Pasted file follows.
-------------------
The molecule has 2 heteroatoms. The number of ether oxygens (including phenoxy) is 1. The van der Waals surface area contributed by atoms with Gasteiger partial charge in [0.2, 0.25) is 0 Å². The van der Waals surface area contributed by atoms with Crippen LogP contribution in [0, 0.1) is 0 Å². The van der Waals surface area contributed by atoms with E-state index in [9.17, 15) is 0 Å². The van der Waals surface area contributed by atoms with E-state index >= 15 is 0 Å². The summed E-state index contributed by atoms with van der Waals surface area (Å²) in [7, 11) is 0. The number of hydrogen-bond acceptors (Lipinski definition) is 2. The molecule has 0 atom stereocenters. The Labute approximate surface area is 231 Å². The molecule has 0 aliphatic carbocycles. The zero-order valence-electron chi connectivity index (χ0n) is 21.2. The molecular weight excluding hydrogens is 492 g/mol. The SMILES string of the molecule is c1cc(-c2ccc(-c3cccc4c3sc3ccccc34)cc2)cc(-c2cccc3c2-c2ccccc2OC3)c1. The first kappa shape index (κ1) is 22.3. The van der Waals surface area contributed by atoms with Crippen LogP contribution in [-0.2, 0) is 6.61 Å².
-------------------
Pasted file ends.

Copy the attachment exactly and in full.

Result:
The molecule has 2 heteroatoms. The number of ether oxygens (including phenoxy) is 1. The van der Waals surface area contributed by atoms with Gasteiger partial charge in [0.2, 0.25) is 0 Å². The van der Waals surface area contributed by atoms with Crippen LogP contribution in [0, 0.1) is 0 Å². The van der Waals surface area contributed by atoms with E-state index in [9.17, 15) is 0 Å². The van der Waals surface area contributed by atoms with E-state index >= 15 is 0 Å². The summed E-state index contributed by atoms with van der Waals surface area (Å²) in [7, 11) is 0. The number of hydrogen-bond acceptors (Lipinski definition) is 2. The molecule has 0 atom stereocenters. The Labute approximate surface area is 231 Å². The molecule has 0 aliphatic carbocycles. The zero-order valence-electron chi connectivity index (χ0n) is 21.2. The molecular weight excluding hydrogens is 492 g/mol. The SMILES string of the molecule is c1cc(-c2ccc(-c3cccc4c3sc3ccccc34)cc2)cc(-c2cccc3c2-c2ccccc2OC3)c1. The first kappa shape index (κ1) is 22.3. The van der Waals surface area contributed by atoms with Crippen LogP contribution in [-0.2, 0) is 6.61 Å².